Blood spills are more dangerous than you may realize. Depending on the size of the spill, they can carry hundreds of trillions of viruses, some of which may be infectious. Spread through open wounds, sores and other orifices (i.e. eyes, nose, mouth), these disease-carrying microorganisms—or pathogens—can cause severe illness or death if left untreated. Though the risk of infection depends on the volume of blood involved and the pervasiveness of the virus, it is prudent to consider how to protect yourself against different types of bloodborne viruses. Although they are easily preventable, contracting one demands urgency. As their name suggests, these pathogens travel through the bloodstream infecting host cells and disrupting the body’s biological machinery. As the virus multiplies, cells will die or function improperly, leading to distressing side effects. Here are some of the most common bloodborne infection you should be aware of:
Hepatitis A—Hepatitis A infects the liver. Though the virus commonly comes from food and water contaminated by feces, it can be transmitted through blood and other bodily fluids, such as semen, breast milk and saliva. It is extremely contagious, but given the availability of effective vaccines, most people are able to make a full recovery.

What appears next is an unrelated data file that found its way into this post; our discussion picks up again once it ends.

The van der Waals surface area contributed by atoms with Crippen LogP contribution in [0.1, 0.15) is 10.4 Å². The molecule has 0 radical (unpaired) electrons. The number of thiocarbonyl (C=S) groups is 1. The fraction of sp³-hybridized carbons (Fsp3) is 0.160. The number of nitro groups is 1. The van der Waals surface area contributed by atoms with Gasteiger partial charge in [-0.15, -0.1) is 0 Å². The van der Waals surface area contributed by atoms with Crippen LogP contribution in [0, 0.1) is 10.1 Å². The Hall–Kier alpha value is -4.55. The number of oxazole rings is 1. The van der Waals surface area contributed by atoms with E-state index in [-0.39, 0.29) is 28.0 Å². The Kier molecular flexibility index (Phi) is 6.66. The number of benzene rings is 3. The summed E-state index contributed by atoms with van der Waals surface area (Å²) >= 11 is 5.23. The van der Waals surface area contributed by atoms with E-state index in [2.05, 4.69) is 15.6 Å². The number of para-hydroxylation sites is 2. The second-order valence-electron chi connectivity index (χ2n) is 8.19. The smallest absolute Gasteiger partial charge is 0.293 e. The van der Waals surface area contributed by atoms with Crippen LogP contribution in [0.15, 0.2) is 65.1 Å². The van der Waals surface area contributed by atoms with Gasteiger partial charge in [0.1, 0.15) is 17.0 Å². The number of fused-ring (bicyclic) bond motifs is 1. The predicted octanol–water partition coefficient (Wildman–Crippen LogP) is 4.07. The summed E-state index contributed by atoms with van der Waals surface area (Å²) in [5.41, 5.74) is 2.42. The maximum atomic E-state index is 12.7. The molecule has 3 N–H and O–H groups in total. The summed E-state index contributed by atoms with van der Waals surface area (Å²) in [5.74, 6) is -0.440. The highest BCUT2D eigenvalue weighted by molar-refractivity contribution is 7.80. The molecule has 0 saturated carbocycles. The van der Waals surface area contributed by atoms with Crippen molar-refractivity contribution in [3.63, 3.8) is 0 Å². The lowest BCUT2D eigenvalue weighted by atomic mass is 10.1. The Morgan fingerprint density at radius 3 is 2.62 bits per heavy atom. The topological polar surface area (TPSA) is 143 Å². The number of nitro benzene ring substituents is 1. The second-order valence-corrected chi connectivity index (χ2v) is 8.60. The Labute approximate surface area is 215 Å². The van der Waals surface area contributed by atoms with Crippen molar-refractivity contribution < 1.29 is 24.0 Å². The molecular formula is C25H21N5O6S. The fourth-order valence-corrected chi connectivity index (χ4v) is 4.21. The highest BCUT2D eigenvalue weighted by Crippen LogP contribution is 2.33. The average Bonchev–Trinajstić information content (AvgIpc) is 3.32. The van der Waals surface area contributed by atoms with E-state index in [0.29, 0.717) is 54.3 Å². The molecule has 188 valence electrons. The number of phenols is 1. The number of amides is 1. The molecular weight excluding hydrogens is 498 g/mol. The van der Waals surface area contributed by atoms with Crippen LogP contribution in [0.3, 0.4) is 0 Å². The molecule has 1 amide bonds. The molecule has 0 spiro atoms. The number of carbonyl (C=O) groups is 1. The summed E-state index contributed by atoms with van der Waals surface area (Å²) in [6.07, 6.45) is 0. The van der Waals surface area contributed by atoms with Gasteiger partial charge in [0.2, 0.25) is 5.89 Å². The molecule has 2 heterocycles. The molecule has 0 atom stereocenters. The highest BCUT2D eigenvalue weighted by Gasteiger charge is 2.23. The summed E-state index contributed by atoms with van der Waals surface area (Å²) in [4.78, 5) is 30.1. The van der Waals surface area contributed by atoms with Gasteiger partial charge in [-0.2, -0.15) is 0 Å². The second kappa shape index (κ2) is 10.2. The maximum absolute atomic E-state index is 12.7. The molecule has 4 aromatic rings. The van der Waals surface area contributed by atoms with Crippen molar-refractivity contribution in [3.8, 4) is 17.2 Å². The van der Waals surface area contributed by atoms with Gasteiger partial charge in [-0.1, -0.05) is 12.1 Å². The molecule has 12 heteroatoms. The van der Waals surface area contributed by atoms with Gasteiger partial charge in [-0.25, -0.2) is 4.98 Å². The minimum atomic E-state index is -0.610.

Hepatitis B—Hepatitis B is another highly contagious and severe liver infection that can be spread through blood and bodily fluids. Young people—particularly infants—are more at risk of developing a chronic infection than adults, which can lead to long-term side effects, liver failure and cancer. People infected with acute—or short-termed—hepatitis B are most likely to make a full recovery.
Hepatitis C— This viral liver infection is transmitted blood-to-blood and usually results in a chronic illness. Though hepatitis C is curable today, more than half of those infected are unaware that they have the disease. Unlike hepatitis A and B, there is no vaccine. Treatment involves 12 weeks of oral medication.
Human Immunodeficiency Virus (HIV)—HIV destroys cells that combat infections. If untreated, it will progress until the infected person contracts AIDS—the final stage of the disease. Spread through unprotected sex, exposure to blood and shared hygiene instruments, HIV affects 1.1 million people today. An effective cure has yet to be developed.
How to protect yourself—The safest way to protect yourself from bloodborne pathogens is by avoiding blood spills and practicing safe, protected sex. Refrain from sharing razors, needles and toothbrushes as well, which may carry traces of blood from someone else. Smaller blood spills—such as those caused by nose bleeds or minor head injuries—can generally be sanitized safely at home through tight gloves and protective eyewear.
But you’re going to want to contact the professionals for anything larger. Allowing trained specialists to do the work protects you from accidental blood exposure and ensures that your property is thoroughly disinfected. Bio-One hires certified technicians to comprehensively and efficiently clean biohazardous blood spills. Don’t hesitate to give us a call if you have any questions or concerns. We’re always available to assist you.